Lee believes Champion cutting horses come from individual training and attention. Only by developing a program tailored to each horse can that horse reach its maximum potential. The numbers of training horses are limited, so that every horse gets the individual attention it deserves.
Great cutting horses are cow horses. They love their job. Lee capitalizes on his horses' natural talents, and teaches them to do their job to the maximum of their abilities. His goal is to create a solid trained horse that will stay trained, focused, and competitive without reliance on gimmicks, fear, intimidation or pain. Lee trains his horses for a lifetime of performance, not just the next big show. They stay trained, because they have had the benefit of a solid, fundamentals approach program. They understand their job, and they enjoy doing it.
"It doesn't do us, the client, or the horse any good if we continue to train horses that we don't believe will be competitive."
Lee and Holly take great pride in developing goals for each horse. If the horse is not suited for the client's goals, then they will not keep it in training.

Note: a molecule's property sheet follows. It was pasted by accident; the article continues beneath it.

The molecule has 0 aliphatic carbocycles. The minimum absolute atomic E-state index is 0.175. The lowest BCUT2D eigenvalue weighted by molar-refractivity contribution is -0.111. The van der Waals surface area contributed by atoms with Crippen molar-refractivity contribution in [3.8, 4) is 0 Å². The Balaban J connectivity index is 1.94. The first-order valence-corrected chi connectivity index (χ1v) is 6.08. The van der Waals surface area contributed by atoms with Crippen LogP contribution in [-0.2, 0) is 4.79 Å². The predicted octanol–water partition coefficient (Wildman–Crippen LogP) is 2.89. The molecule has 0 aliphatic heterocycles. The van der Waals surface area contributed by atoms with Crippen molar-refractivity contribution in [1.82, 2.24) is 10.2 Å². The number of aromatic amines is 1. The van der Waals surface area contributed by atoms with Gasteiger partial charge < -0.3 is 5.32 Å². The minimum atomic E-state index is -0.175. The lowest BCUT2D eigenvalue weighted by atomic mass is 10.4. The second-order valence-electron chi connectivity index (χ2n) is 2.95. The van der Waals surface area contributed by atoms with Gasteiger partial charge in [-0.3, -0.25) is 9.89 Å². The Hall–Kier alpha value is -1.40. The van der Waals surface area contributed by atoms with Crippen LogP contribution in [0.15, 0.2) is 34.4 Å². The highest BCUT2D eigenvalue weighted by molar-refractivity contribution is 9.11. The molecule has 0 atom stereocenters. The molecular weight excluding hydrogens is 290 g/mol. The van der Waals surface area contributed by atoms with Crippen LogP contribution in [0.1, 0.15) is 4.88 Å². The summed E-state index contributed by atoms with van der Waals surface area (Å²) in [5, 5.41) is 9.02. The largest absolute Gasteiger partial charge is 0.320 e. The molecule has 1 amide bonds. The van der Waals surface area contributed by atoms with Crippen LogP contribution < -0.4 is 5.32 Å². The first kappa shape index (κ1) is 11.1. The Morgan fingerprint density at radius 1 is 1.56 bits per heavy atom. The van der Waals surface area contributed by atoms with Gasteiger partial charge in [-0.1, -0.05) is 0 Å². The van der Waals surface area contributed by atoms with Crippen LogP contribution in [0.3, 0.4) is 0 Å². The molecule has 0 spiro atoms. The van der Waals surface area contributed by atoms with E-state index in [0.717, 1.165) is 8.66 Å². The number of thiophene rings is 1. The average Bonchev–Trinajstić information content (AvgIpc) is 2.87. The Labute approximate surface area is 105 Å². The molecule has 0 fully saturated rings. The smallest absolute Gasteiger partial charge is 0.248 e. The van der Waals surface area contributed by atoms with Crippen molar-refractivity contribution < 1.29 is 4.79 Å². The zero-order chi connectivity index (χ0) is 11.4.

"Nothing is more aggravating to a client than to spend money on months of training, only to discover the horse can't do the job it was designed to do. The client is unhappy, and not likely to ever come back. We strive for long term relationships with our clients. Our word, our honesty, and our integrity is the back bone of our business philosophy." Holly Francois
In an age where bigger is better, L&H Cutting Horses have resisted the trend to have overflowing barns in favor of quality versus quantity. With just 35 horses in training, that quality extends not just to the breeding and caliber of horses but to quality-time that Lee can spend with each individual horse.
Lee likes to ride all of his horses himself. He believes that training takes time and quality horses don’t come off a production line. Whether a training session takes 15 minutes or 50, Lee spends as much time as needed with each horse. This hands-on, small-numbers approach enables Lee to determine earlier on in the horse’s career if the horse has the potential to be a cutting horse and warrants the expense of further cutting training.